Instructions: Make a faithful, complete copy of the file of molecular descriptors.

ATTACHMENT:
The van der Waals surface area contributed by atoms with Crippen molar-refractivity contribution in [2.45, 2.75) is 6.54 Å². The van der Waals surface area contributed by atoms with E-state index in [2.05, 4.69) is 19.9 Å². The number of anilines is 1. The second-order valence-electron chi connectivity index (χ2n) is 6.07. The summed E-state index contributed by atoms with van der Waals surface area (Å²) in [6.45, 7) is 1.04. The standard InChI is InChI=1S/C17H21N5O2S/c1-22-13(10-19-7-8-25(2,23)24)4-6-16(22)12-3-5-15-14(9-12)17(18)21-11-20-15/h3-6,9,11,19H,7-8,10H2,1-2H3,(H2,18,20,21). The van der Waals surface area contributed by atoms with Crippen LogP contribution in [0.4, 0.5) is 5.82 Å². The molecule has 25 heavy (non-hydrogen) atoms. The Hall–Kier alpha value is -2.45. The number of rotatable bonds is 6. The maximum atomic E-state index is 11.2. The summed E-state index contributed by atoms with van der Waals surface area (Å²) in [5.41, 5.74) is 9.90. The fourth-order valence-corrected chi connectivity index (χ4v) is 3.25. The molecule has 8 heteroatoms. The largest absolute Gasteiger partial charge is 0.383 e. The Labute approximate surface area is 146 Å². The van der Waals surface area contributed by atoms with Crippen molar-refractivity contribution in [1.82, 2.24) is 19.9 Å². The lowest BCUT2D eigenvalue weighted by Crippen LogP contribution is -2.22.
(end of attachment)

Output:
The van der Waals surface area contributed by atoms with Crippen molar-refractivity contribution in [2.45, 2.75) is 6.54 Å². The van der Waals surface area contributed by atoms with E-state index in [2.05, 4.69) is 19.9 Å². The number of anilines is 1. The second-order valence-electron chi connectivity index (χ2n) is 6.07. The summed E-state index contributed by atoms with van der Waals surface area (Å²) in [6.45, 7) is 1.04. The standard InChI is InChI=1S/C17H21N5O2S/c1-22-13(10-19-7-8-25(2,23)24)4-6-16(22)12-3-5-15-14(9-12)17(18)21-11-20-15/h3-6,9,11,19H,7-8,10H2,1-2H3,(H2,18,20,21). The van der Waals surface area contributed by atoms with Crippen LogP contribution in [0.4, 0.5) is 5.82 Å². The molecule has 25 heavy (non-hydrogen) atoms. The Hall–Kier alpha value is -2.45. The number of rotatable bonds is 6. The maximum atomic E-state index is 11.2. The summed E-state index contributed by atoms with van der Waals surface area (Å²) in [5.41, 5.74) is 9.90. The fourth-order valence-corrected chi connectivity index (χ4v) is 3.25. The molecule has 8 heteroatoms. The largest absolute Gasteiger partial charge is 0.383 e. The Labute approximate surface area is 146 Å². The van der Waals surface area contributed by atoms with Crippen molar-refractivity contribution in [1.82, 2.24) is 19.9 Å². The lowest BCUT2D eigenvalue weighted by Crippen LogP contribution is -2.22.